Well, folks, looks like the amount of posts on this blog is going to be high for the next two months. Leger Marketing a new poll. It is quite similar to Forum’s findings yesterday. It has the NDP in the lead with 33%. Virtually tied for second place are the Liberals with 28% and the Conservatives with 27%. The Greens and Bloc bring up the rear with 6% and 5%, respectively.
Here is the seat projection using my model*:
British Columbia: 36% New Democratic (24 seats), 26% Liberal (7 seats), 23% Conservative (8 seats), 13% Green (3 seats)
Alberta: 46% Conservative (26 seats), 23% New Democratic (4 seats), 22% Liberal (4 seats), 8% Green (0 seats)
Saskatchewan/Manitoba: 36% Conservative (14 seats), 33% Liberal (9 seats), 21% New Democratic (4 seats), 8% Green (1 seat)
Ontario: 31% New Democratic (38 seats), 31% Liberal (38 seats), 30% Conservative (42 seats), 5% Green (3 seats)
Quebec: 40% New Democratic (46 seats), 21% Liberal (11 seats), 21% Bloc Quebecois (11 seats), 17% Conservative (10 seats), 1% Green (0 seats)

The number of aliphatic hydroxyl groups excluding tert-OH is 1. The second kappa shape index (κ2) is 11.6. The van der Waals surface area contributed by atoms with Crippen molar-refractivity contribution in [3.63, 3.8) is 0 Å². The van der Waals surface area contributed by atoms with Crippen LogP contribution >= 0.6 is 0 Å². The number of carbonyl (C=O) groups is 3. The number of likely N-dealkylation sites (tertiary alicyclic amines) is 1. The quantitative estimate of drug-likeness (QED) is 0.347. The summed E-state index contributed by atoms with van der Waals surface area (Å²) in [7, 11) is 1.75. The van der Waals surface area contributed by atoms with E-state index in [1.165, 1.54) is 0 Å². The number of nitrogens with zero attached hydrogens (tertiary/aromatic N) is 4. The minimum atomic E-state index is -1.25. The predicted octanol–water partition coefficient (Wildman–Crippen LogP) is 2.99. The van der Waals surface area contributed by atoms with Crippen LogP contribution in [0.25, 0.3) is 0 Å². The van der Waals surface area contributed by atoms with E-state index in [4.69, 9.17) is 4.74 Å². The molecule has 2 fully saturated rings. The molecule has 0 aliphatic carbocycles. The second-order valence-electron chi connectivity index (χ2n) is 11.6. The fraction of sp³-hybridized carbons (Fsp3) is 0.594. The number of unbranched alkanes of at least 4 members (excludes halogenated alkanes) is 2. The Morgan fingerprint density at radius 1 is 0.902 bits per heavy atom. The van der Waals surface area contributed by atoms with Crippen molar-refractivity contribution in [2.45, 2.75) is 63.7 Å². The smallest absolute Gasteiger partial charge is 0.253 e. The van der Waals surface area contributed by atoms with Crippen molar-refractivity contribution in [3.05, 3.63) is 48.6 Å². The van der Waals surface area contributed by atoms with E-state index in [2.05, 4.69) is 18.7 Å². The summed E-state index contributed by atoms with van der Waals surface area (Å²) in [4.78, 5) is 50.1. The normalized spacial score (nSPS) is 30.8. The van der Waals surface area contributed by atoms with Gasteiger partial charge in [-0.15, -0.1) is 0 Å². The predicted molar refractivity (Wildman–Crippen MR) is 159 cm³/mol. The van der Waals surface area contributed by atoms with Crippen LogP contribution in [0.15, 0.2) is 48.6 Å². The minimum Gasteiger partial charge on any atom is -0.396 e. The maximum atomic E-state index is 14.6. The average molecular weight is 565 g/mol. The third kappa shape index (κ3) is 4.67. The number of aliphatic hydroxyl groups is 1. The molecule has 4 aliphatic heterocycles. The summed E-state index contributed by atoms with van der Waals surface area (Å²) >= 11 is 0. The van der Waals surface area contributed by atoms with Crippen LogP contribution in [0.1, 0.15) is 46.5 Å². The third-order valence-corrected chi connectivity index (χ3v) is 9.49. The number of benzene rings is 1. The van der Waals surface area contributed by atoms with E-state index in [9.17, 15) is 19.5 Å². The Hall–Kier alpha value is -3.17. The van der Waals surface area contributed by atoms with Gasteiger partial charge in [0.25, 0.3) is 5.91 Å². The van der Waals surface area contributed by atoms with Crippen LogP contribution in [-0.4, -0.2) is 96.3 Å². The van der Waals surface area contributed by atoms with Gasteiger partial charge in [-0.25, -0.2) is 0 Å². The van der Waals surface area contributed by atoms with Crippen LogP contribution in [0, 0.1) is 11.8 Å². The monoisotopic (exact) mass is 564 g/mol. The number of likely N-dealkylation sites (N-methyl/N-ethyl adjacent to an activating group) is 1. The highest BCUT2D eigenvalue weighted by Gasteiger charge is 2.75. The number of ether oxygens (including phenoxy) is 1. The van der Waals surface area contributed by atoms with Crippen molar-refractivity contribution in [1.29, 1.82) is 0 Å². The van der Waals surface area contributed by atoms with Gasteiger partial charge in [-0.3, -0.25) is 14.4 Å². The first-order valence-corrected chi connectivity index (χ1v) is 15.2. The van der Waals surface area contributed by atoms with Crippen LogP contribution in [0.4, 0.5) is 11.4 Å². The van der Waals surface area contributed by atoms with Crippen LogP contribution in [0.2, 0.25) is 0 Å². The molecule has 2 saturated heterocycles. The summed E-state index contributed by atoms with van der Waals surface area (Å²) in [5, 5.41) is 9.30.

Atlantic Canada: 41% Liberal (20 seats), 36% New Democratic (9 seats), 15% Conservative (3 seats), 8% Green (0 seats)
Total: 33% New Democratic (126 seats), 28% Liberal (89 seats), 27% Conservative (105 seats), 6% Green (7 seats), 5% Bloc Quebecois (11 seats)
*Since Northern Canada was not polled, I will leave their seats with the same parties for the sake of simplicity.
With these numbers, the NDP has the plurality of seats with 126, within the range of 101-131 that various polls had yesterday. The Conservatives, despite being in third (albeit a close third) in the popular vote, still have the second largest amount of seats with 105, lower than the 107-133 range predicted by polls yesterday. The Liberals, second in popular vote, would be third in seat count with 89, a slight improvement from the 72-88 range. The Bloc Quebecois would get 11 seats, within the 8-11 range predicted yesterday and one short of Official Party Status. The Greens would get 7 seats, within the upper range of 2-9 in yesterday’s polls.
Overall, for now, it appears that for the most part, trends appear to be solidifying. The NDP has British Columbia and Quebec, the Conservatives have Alberta, the Liberals have Atlantic Canada, and Ontario is a tight three-way battleground that no one appears to be getting any leg up in with any consistency. However, Saskatchewan/Manitoba’s numbers are quite interesting – the Liberals have come out as the definite alternative to the Conservatives in recent days instead of the NDP. This is coupled with the fact that the Liberals were at parity with the NDP in Alberta and second to the NDP in British Columbia in this poll. Could it be that the Liberals are gaining ground? Possibly, but only time will tell whether this is worrisome for the NDP.